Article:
Although, with unschooling, children decide what to learn, it is not set in stone that parents have no place to express their opinion. As long as children can find constructive areas to explore and eventually set goals towards a career, unschooling can offer flexibility depending on each family’s situation and ability to adapt to the requirements.

How can unschooling children meet the requirement for a diploma?

Some people(including me) might wonder how these self-led children can achieve all the requirements for a diploma and pass the exams.

This is where the fundamental importance of pedagogy comes into play, where unschooling is concerned. Every parent takes unschooling to a different level, with some parents choosing the extreme of letting their children decide everything, from when to go to bed to what their daily schedule is going to be, and even what they eat and when. In this type of scenario, unschooled kids might stay awake past midnight and fail to develop the ability to read or write, until much later than their more traditionally schooled peers.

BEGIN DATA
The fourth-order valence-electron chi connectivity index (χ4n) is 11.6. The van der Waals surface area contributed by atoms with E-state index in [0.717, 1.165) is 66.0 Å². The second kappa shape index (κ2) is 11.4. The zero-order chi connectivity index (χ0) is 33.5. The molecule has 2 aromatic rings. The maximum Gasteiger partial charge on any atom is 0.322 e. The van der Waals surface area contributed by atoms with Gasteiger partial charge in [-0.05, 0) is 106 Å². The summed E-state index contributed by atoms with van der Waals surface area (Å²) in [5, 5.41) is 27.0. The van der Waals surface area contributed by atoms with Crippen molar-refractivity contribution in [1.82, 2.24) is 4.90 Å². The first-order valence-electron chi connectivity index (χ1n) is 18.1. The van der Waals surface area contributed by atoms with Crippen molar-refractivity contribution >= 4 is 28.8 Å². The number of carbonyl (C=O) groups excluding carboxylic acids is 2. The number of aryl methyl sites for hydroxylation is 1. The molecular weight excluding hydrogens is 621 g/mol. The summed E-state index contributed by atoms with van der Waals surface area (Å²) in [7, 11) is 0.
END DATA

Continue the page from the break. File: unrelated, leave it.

But to some parents unschooling is not about letting a child do whatever they want. They respect their children’s passions and interests and are willing to support and let them explore them further, but they also discuss their future, and the basic requirements for primary subjects, and help them to achieve the education they need. 

For parents who have decided to take the unschooling path, here are some things they might consider, in order to get the most benefit out of it. 

To make unschooling more successful, parents might consider the following:

  1. The appropriate age for children to start leading their own education